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NCJRS Abstract

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NCJ Number: 70216 Find in a Library
Title: Legal Protection for the Victim of Marital Violence
Journal: Irish Jurist  Volume:13  Dated:(Winter 1978)  Pages:233-253
Author(s): P T Horgan
Date Published: 1978
Page Count: 21
Format: Article
Language: English
Country: Ireland
Annotation: The article compares the 1976 provisions enacted by the legislatures in the Republic of Ireland and England which afford varying degrees of protection to victims of marital violence.
Abstract: Legal remedies prior to 1976 included civil actions, criminal proceedings, and injunctions; but in practice all were of little value to victims of domestic assault in Ireland and England. The Irish and English legislatures addressed the problems by passing the Family Law Act and the Domestic Violence and Matrimonial Proceedings Act, respectively; these provisions increased the court's jurisdiction to exclude a violent spouse from the home and to streamline the procedure for obtaining this order. In the Irish Republic, the District, Circuit, and High Courts all have jurisdiction, but applicants for an exclusion order are encouraged to begin proceedings in the lower Circuit Court. The Magistrate, County, and High Courts in England may grant exclusion orders. While only a spouse may apply for an exclusion order in Ireland, either party to a marriage or a man and woman who are living together as husband and wife may request relief in England. Grounds for relief in the Irish provision concern the safety and welfare of the applicant or dependent child. The English law does not provide such criteria, but courts will probably follow previous decisions which evaluate the welfare of the family and interests of the children. The Irish court can order the violent spouse to leave the place where the applicant or a dependent child of the family reside and can prohibit his return. The wording of the statute could result in District Courts determining custody and access rights; but this was not the intent of the legislation. In contrast, the English provisions on injunctions refer to matrimonial home rather than place, thus distinguishing between protection of a spouse and protection of a child. In Ireland the penalty for defying an exclusion order is civil contempt, but the police have not authority to arrest or detain until the applicant returns to court and obtains an enforcement order. The English law provides for speedy intervention upon breach of the injunction by attaching the power of arrest to such orders when the possibility of bodily harm is suspected. Because of its attitudes toward extramarital unions and injunction policies, the English law is likely to prove more effective than Ireland's. Examples of relevant judicial decisions and footnotes are provided.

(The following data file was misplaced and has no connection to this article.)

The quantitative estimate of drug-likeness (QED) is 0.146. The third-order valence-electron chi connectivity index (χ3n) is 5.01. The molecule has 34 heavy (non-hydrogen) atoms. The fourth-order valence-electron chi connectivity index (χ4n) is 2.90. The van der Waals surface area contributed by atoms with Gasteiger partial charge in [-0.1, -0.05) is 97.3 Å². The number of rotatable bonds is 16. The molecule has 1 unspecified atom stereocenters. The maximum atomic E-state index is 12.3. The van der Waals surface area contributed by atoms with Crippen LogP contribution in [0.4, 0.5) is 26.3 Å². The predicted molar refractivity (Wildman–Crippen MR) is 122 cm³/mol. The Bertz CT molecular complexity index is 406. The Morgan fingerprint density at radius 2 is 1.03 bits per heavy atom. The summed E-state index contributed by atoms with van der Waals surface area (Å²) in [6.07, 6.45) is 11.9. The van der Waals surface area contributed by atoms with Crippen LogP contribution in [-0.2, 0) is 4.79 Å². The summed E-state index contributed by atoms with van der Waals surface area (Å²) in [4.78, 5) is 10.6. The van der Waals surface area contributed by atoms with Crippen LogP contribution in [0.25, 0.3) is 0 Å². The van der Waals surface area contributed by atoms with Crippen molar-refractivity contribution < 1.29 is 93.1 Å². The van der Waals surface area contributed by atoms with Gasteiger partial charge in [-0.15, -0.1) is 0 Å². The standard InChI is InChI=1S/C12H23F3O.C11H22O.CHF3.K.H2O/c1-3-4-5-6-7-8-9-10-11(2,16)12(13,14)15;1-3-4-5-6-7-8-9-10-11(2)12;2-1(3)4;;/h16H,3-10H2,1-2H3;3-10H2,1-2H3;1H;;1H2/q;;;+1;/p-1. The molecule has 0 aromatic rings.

Index Term(s): Battered wives; Domestic assault; England; Ireland; Laws and Statutes
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http://www.ncjrs.gov/App/publications/abstract.aspx?ID=70216

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